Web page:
Do a Pinterest search for “Montessori at home” and one thing you’re likely to see repeated in nearly all of the images are shelves. Open access shelving is beloved by Montessorians everywhere because it facilitates some key in the young child’s life like freedom of choice (the options are on view), independence (everything can be easily reached, even by the youngest child), and a sense of order (everything has its place on the shelf). It’s also a way to limit options and avoid overwhelming a child with too much stimulus — fewer items can be displayed brightly on a shelf than can be jammed into a toybox.
Up till this point, Sage has been pretty happy to look at mobiles, look out the big glass doors, or to engage with simple materials handed to her where she was.
When Sage started to really move earlier this month, she made it clear that she was ready to access shelves. Jasper graciously gave up a lower shelf in the main hangout room in our home, and she’s given up reaching for his beloved farm animals. Win-win.
When choosing materials, at any age, I always try to understand what the child’s body and mind are working on right now. (Editorial aside: these things really are a need! Children come with an amazing inner drive to work at their current developmental stage. Have you ever tried to fly on an airplane with a baby who’s just learned to walk or crawl?) From about six months on, the baby is really beginning to notice the world beyond mama; she needs to move and to explore.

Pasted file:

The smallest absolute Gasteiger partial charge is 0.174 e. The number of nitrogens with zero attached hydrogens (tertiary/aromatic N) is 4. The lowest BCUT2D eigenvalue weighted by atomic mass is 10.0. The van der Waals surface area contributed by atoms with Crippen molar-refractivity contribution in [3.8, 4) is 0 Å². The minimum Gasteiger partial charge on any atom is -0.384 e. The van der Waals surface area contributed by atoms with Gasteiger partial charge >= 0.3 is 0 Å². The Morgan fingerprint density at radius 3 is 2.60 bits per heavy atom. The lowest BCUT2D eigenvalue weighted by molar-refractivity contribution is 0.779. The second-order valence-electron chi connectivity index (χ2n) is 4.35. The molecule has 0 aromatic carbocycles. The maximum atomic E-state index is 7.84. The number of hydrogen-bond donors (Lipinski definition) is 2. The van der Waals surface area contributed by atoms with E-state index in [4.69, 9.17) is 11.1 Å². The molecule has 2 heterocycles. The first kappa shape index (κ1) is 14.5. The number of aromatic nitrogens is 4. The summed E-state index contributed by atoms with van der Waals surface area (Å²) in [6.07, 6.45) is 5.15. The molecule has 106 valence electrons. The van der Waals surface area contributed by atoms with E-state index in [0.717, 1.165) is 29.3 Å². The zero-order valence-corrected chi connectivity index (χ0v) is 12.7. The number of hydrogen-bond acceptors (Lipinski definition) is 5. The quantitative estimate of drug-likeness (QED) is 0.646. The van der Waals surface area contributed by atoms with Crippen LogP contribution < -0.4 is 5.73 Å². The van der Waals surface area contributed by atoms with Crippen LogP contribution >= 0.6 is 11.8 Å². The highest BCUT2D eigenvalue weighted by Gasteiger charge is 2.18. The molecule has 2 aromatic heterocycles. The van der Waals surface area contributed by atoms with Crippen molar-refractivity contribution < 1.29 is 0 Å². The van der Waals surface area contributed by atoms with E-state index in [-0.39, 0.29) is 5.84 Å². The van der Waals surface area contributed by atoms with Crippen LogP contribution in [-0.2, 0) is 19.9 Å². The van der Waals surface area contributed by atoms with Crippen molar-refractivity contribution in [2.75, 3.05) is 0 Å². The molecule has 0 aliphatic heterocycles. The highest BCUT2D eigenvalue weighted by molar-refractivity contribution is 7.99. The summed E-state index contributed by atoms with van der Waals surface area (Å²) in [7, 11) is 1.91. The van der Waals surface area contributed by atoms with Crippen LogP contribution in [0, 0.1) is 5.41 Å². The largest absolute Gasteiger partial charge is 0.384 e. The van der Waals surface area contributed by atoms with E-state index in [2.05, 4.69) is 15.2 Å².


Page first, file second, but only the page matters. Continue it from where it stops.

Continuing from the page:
This week, at very nearly 7 months, I have a few simple things on view, on a floor level shelf below the one where we keep our nature treasures (pictured above). Currently these are the bottom level of a larger set of shelves that also holds materials for grown ups — records and books and our stereo system.
Sage’s shelf is a beacon that draws her in and encourages her to move towards it.
The wooden spoons are safe, fun and interesting to explore. My husband is a musician, and music-making is a daily part of our family life. Across the same room are two shelves of kid-friendly, accessible instruments, mostly percussion. The spoons are Sage’s intro to playing with sound.
The knit ball rolls slowly when she drops it, and it becomes a slow-motion chase around the room.
“Little You,” by Richard Van Camp, and illustrated by Julie Flett (Canadians!), is a beautiful book with great images. Sage can manipulate the board book pages or we can look through it and read it together. The text is peaceful and loving, and a balm for a weary mama.
The little basket is one of my favourites. Six inches long, with two tiny handles at the edges, it’s the perfect first “tray” for a baby. It’s being used as an exploration or treasure basket, filled with interesting things to look at, grasp, and move. A mirrored ring, a long reflective ribbon, a wooden teething heart.
For more on baby shelves, check out this post from Montessori Mischief, and this one from Nduoma which celebrates one of the best gross motor development materials. What’s on your shelves these days (no matter your childs age)?